Feeds

'Hacktivism' threatens world of nations

DDoS gets political

Intelligent flash storage arrays

Usenix Politically motivated computer attacks like the one last year that crippled network traffic in Estonia for weeks are likely to increase, and there's not much victims can do to stop them, a security researcher says.

Indeed, just last week government websites in the former Soviet republic of Georgia were ransacked by a denial-of-service attack amid growing diplomatic tensions between the country and Russia. Other victims include Radio Free Europe and dissidents in Tibet and Burma.

And an explosion of do-it-yourself tools is making it easier than ever to assure that the attacks are more and more powerful, Jose Nazario, a security analyst for Arbor Networks said at the Usenix Security Symposium in San Jose, California. That gives the politically disaffected a power they've never had before.

"It's a huge, level playing field," he said. "Who would have thought that a couple of kids could basically disrupt a nation for several weeks?"

Asymmetrical attacks - in which a relatively small number of people inflict huge damage on a much larger target - are on the rise thanks to advances made by cyber miscreants. DDoS attacks at the beginning of the decade typically topped out at around 200 Mbps. Now Nazario sees them as high as 25 Gbps. While so-called 'hacktivist' attacks on Estonia brought geopolitically motivated cyber attacks to light, they date back to at least the late 1990s during the conflict between Kosovo and Serbia, Nazario said.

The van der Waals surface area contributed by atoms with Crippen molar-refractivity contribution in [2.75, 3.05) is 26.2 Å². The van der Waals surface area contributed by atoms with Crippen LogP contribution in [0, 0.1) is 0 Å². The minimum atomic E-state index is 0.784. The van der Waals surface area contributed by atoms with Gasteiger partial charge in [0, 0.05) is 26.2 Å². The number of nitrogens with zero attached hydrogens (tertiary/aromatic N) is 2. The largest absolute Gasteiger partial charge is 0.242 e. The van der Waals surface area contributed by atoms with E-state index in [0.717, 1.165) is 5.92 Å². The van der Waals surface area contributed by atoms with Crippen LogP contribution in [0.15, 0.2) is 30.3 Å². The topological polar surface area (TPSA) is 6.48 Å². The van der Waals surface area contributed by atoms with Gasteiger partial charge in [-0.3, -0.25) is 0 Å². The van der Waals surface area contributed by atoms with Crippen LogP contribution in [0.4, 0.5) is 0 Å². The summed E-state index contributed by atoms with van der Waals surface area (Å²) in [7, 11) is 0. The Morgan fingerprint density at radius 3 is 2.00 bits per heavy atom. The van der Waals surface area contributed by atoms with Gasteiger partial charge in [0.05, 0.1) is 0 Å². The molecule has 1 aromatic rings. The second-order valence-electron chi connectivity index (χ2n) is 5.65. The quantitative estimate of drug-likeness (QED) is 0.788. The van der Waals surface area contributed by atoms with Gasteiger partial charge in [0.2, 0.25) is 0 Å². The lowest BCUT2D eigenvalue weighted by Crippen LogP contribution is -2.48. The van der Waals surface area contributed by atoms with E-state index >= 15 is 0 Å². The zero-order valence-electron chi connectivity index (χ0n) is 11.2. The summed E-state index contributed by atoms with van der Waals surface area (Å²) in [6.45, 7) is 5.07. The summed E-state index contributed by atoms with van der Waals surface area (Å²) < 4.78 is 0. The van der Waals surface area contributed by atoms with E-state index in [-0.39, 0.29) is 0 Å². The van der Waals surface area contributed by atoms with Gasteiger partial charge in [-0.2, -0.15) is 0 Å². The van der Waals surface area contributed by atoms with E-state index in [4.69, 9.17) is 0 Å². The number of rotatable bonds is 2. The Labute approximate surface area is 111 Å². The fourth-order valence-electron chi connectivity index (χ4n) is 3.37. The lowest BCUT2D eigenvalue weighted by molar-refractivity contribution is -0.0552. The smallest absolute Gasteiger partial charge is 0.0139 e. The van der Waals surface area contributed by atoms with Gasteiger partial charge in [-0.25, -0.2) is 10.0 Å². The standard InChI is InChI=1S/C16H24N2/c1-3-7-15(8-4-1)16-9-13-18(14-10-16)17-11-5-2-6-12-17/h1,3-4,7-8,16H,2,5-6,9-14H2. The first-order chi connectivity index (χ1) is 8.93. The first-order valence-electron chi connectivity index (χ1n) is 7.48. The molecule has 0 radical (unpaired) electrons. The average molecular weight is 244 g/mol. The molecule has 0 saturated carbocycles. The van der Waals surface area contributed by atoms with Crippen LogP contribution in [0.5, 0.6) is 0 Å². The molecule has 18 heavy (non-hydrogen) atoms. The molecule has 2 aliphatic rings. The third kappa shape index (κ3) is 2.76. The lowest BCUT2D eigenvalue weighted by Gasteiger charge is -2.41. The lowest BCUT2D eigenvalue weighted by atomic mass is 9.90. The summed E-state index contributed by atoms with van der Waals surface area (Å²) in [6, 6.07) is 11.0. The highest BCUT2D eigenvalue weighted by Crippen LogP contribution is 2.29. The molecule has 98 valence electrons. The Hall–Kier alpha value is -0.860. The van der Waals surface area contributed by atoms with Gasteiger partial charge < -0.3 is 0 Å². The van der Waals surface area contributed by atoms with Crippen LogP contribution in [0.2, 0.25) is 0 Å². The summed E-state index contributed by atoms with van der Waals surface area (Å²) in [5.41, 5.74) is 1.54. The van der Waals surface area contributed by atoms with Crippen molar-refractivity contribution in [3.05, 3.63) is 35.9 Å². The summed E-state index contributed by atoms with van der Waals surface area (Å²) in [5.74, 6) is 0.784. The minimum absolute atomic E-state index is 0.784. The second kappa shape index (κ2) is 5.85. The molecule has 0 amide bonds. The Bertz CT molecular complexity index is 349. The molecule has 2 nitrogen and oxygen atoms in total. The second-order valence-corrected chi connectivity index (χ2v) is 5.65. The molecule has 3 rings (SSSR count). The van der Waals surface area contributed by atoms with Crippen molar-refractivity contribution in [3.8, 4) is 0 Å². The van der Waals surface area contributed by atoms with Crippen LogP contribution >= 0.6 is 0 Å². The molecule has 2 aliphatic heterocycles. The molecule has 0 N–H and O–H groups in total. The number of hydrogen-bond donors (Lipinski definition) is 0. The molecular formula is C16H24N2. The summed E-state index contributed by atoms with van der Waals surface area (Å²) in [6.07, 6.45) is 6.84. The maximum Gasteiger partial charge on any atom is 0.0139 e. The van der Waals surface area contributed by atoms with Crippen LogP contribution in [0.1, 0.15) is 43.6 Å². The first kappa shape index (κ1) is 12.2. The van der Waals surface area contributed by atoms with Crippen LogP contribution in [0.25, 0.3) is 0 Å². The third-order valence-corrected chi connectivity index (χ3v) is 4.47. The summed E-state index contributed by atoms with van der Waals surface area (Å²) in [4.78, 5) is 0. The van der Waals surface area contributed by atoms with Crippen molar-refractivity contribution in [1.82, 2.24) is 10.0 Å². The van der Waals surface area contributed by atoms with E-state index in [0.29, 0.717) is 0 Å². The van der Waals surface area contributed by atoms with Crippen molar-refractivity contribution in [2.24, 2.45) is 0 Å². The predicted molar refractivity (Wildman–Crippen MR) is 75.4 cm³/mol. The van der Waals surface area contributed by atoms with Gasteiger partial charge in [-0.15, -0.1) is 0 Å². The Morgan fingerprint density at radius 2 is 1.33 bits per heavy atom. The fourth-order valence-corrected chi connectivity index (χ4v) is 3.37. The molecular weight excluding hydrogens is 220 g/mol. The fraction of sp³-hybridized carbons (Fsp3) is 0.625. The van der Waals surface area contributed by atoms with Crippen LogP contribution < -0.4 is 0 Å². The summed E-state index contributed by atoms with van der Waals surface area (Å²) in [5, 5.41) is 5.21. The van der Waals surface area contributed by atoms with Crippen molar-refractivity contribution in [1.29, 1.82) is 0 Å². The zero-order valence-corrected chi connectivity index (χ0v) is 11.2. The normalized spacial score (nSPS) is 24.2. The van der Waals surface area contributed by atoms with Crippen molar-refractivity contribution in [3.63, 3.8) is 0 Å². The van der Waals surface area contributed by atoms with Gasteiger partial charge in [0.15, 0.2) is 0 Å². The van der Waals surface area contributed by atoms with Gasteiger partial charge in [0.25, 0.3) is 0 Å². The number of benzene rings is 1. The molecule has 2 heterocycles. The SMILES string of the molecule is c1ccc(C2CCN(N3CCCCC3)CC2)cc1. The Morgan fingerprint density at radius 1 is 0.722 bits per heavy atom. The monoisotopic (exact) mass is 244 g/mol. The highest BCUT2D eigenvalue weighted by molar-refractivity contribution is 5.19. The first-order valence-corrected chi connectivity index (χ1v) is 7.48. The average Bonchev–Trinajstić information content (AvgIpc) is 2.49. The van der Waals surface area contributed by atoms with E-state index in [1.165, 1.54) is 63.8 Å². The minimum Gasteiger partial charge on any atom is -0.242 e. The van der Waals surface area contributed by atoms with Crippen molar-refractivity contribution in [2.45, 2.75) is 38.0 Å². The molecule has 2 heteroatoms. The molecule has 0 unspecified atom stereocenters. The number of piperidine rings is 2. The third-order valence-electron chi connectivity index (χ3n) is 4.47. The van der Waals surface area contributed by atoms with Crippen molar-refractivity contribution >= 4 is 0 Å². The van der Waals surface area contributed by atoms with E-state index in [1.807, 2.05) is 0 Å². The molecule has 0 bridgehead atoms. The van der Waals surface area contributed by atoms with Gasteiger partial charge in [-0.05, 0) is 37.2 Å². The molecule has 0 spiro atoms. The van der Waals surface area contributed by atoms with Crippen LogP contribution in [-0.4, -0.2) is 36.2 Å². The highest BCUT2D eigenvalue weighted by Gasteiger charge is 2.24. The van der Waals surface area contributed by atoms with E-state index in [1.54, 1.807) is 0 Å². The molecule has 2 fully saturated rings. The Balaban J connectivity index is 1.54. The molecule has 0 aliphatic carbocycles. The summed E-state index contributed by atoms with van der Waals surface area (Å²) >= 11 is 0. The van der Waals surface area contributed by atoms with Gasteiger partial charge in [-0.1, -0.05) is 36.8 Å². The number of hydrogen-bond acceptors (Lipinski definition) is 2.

While some people in the US have publicly considered launching counter-strikes using military-owned botnets, Nazario said such approaches wouldn't be effective, mainly because miscreants have so many ways of concealing where the attacks are coming from.

"Proactive solutions are generally not truly workable," he said. "It's going to be reactive and the goal is to shorten the reaction time and ... to minimize external damage." ®

Choosing a cloud hosting partner with confidence

More from The Register

next story
Knock Knock tool makes a joke of Mac AV
Yes, we know Macs 'don't get viruses', but when they do this code'll spot 'em
Feds seek potential 'second Snowden' gov doc leaker – report
Hang on, Ed wasn't here when we compiled THIS document
Why weasel words might not work for Whisper
CEO suspends editor but privacy questions remain
DEATH by PowerPoint: Microsoft warns of 0-day attack hidden in slides
Might put out patch in update, might chuck it out sooner
BlackEnergy crimeware coursing through US control systems
US CERT says three flavours of control kit are under attack
China is ALREADY spying on Apple iCloud users, claims watchdog
Attack harvests users' info at iPhone 6 launch
prev story

Whitepapers

Why cloud backup?
Combining the latest advancements in disk-based backup with secure, integrated, cloud technologies offer organizations fast and assured recovery of their critical enterprise data.
A strategic approach to identity relationship management
ForgeRock commissioned Forrester to evaluate companies’ IAM practices and requirements when it comes to customer-facing scenarios versus employee-facing ones.
Reg Reader Research: SaaS based Email and Office Productivity Tools
Read this Reg reader report which provides advice and guidance for SMBs towards the use of SaaS based email and Office productivity tools.
Top 5 reasons to deploy VMware with Tegile
Data demand and the rise of virtualization is challenging IT teams to deliver storage performance, scalability and capacity that can keep up, while maximizing efficiency.
Mitigating web security risk with SSL certificates
Web-based systems are essential tools for running business processes and delivering services to customers.